Below are the top 11 science fiction short stories everyone should read, but here are a few things to remember about this list before I get hate mail. First, I could not get this list under 11. I tried to get it to 10, but it was impossible! So it stands at 11. Second, no author is on the list more than once. Asimov and Clark dominate many lists; we all know we can read their works to find great science fiction. I am treating this list like someone who has just shown up and wants to learn more about science fiction stories. These stories do that. Third, Nightfall is missing from this list. Asimov’s story Nightfall is widely regarded as the greatest short story of all time. Most people know this, and a quick Google search will reveal this to anyone. I included the slightly lesser known The Last Question. The fantastic story exemplifies a type of science fiction you don’t get to see or read every day.
1 “The Last Question” By Isaac Asimov (Science Fiction Quarterly, 1956)
With AI being one of the most talked about technologies today, possibly the last intellectual frontier for humankind, this story should be first. Everyone knows AI, everyone knows our questions about it, and Asimov’s take here is as fresh as the day it was written. It is a must-read. The story is very short. You can easily find the audio on YouTube.
2 “The Sentinel” by Arthur C. Clarke (1951)
The story would influence the movie 2001: A Space Odyssey. Still in the news today, we are debating the existence of extraterrestrials, and this story asks some critical questions. It, too, is brief, and anyone wanting to know something about science fiction should be familiar with it.
3 “To Serve Man” by Damon Knight. (1950, Galaxy Science Fiction)
If you ask a group of people today (let’s say on social media) what might happen if aliens come to Earth, many in the group are sure to shout out, “It’s a cookbook!” This story is one of the most famous of all time, thanks to its development into a 1962 episode of the Twilight Zone. The story and the episode differ but come to the same conclusion. If a 70-year-old story still pops into people’s minds today, it has to be one of the greats. The story itself is well crafted and a great read.
4 “The Fly” by George Langelaan (1957, Playboy)
Yes, back then, some people read Playboy for the articles. The Fly has been made into 100 different versions. Two movies and a Simpsons episode have brought this story into the public consciousness, but it’s more than that. A new technology we all want, teleporting, and what can go wrong? Everyone loves that story, and it’s influenced countless other stories.
5 “A Sound of Thunder” by Ray Bradbury
Does time travel exist? Can it be done? Will we someday go back to our pasts and then to our future? Bradbury does what he is masterful with this story; he makes it seem like an everyday thing. You’ve seen this story repeated over and over again in different forms. Seeing the spark of so much we already conjecture about is a must-read.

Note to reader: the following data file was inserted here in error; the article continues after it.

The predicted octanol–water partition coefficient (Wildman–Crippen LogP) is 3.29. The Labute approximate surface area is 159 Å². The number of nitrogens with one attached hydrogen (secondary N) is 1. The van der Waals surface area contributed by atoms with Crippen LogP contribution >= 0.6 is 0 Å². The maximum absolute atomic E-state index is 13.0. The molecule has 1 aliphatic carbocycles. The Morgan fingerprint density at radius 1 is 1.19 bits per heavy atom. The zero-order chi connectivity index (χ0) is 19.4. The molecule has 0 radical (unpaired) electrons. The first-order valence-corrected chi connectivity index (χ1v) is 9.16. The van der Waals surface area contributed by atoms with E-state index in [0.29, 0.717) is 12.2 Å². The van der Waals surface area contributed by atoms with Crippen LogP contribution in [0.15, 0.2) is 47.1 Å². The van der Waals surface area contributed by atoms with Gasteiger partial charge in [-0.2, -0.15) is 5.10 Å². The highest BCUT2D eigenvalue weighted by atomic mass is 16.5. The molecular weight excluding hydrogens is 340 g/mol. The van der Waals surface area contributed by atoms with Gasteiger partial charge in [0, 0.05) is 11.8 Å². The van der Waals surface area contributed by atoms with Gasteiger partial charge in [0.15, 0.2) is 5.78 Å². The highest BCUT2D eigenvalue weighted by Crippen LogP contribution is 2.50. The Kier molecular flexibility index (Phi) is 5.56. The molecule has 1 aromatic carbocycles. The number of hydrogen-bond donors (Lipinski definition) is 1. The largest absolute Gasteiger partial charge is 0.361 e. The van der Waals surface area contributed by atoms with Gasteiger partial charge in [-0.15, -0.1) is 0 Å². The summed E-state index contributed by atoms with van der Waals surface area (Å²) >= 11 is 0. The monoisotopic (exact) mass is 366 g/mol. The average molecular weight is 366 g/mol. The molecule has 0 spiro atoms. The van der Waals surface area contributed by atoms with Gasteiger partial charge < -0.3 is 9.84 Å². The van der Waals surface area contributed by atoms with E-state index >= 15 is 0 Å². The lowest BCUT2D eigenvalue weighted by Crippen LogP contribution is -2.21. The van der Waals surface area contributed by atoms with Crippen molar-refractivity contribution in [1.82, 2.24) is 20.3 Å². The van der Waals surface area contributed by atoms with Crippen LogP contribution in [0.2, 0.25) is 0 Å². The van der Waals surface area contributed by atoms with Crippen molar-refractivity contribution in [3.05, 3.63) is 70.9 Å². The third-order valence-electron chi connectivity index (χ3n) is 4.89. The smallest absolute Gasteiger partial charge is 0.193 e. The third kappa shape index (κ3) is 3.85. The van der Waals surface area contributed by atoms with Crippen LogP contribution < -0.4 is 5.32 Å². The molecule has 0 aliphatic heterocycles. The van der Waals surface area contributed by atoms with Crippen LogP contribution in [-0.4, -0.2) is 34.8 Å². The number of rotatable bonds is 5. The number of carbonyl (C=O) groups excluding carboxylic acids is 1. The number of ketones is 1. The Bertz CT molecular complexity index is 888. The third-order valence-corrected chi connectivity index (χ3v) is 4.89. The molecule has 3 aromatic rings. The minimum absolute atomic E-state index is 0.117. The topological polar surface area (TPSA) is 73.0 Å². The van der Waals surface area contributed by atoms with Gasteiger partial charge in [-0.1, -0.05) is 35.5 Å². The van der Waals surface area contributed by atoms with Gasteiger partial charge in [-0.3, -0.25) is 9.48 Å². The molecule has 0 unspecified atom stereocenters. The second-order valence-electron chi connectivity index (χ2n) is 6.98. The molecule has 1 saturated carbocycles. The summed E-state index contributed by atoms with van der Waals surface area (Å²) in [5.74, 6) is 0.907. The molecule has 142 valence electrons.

6 “Button, Button” by Richard Matheson (1970)
I’m counting this one as science fiction because it has a box with a button. Every person has heard this philosophical question, if you had a button you could push that would give you $100,000, but someone would die, would you push it? It’s so famous; you should know the origin of this question. This story sees it play out.
7 “Harrison Bergeron” by Kurt Vonnegut (1961, The Magazine of Fantasy and Science Fiction)
Everyone is equal; the government makes it that way. It is science fiction satire in the way only Vonnegut could write it. It is a haunting story that tells us to be careful about what you wish for. Though the story isn’t as famous as others, tv shows and movies have replicated it. It’s a question you get to in our modern society if you push things too far.
8 We can remember it for Whole Sale Philip K. Dick (1966, The Magazine of Fantasy & Science Fiction)
No science fiction list is complete without Philip K. Dick. He is a giant among sci-fi writers as prolific as Asimov. We Can Remember It for Whole Sale was made into several movies, the main ones being Total Recall and Total Recall the remake. If you ever ask what would happen if they could change our memories, you’ve wondered about this story. It has a great setting and characters and is a must-read.
9 “I, Robot” by Eando Binder (1939 issue of Amazing Stories)
So no, this isn’t the I, Robot with the 3 laws. That is a collection of stories by Issac Asimov named for this short story. The story that has the 3 laws in it is “Little Lost Robot” (1947) (novelette), but this story greatly influenced Asimov. The story matches somewhat with the I, Robot (2004 movie). It’s a great story that captures the idea that not all artificial intelligence wants to rule the world.
10 “The Cold Equations” by Tom Godwin (1954, Astounding Magazine)
This story is one of my all-time favorites. It was made into several tv shows and movies. The story is basically about a stowaway who gets herself into a bad situation. This story has a coldness that is like the coldness of science and technology. In the end, it’s just about the numbers. It is a must-read.
11 “Examination Day” by Henry Slesar (1958, Playboy)
Are you too smart for your own good? This story has the creepiness of a horror film but all the tech of science fiction. It, too, was an episode in the 1980s run of The Twilight Zone. It is less famous than other stories on this list, BUT many similar movies don’t give credit. They may be different enough not to have to, but a film like Idiocracy (2006) certainly plays on all the same thoughts and fears. The story deserves more credit and more attention; it is a must-read.
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